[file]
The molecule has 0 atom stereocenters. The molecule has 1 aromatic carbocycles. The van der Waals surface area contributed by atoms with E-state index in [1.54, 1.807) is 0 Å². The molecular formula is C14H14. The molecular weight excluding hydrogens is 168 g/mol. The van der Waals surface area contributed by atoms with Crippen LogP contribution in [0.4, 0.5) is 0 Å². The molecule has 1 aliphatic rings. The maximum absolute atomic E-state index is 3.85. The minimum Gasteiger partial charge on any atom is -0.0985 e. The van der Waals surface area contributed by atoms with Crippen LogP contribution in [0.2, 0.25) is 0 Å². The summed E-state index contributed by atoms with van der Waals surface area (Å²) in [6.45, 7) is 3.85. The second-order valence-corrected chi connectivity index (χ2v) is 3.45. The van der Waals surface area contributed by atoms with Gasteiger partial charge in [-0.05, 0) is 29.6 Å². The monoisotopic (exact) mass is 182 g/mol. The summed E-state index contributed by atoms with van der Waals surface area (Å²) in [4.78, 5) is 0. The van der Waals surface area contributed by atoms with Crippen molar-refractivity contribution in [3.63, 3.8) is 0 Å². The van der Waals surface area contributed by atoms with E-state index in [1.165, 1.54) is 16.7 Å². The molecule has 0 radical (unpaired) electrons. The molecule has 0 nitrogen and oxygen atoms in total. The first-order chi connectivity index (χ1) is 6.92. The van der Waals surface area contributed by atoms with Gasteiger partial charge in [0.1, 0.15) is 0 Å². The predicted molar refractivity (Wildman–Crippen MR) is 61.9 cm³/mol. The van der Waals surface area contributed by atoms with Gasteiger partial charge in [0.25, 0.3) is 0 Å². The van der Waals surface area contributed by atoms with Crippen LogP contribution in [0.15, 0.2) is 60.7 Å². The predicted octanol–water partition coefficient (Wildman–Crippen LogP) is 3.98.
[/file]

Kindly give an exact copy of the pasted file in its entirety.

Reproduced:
The molecule has 0 atom stereocenters. The molecule has 1 aromatic carbocycles. The van der Waals surface area contributed by atoms with E-state index in [1.54, 1.807) is 0 Å². The molecular formula is C14H14. The molecular weight excluding hydrogens is 168 g/mol. The van der Waals surface area contributed by atoms with Crippen LogP contribution in [0.4, 0.5) is 0 Å². The molecule has 1 aliphatic rings. The maximum absolute atomic E-state index is 3.85. The minimum Gasteiger partial charge on any atom is -0.0985 e. The van der Waals surface area contributed by atoms with Crippen LogP contribution in [0.2, 0.25) is 0 Å². The summed E-state index contributed by atoms with van der Waals surface area (Å²) in [6.45, 7) is 3.85. The second-order valence-corrected chi connectivity index (χ2v) is 3.45. The van der Waals surface area contributed by atoms with Gasteiger partial charge in [-0.05, 0) is 29.6 Å². The monoisotopic (exact) mass is 182 g/mol. The summed E-state index contributed by atoms with van der Waals surface area (Å²) in [4.78, 5) is 0. The van der Waals surface area contributed by atoms with Crippen molar-refractivity contribution in [3.63, 3.8) is 0 Å². The van der Waals surface area contributed by atoms with E-state index in [1.165, 1.54) is 16.7 Å². The molecule has 0 radical (unpaired) electrons. The molecule has 0 nitrogen and oxygen atoms in total. The first-order chi connectivity index (χ1) is 6.92. The van der Waals surface area contributed by atoms with Gasteiger partial charge in [0.1, 0.15) is 0 Å². The predicted molar refractivity (Wildman–Crippen MR) is 61.9 cm³/mol. The van der Waals surface area contributed by atoms with Gasteiger partial charge in [0.25, 0.3) is 0 Å². The van der Waals surface area contributed by atoms with Crippen LogP contribution in [0.15, 0.2) is 60.7 Å². The predicted octanol–water partition coefficient (Wildman–Crippen LogP) is 3.98.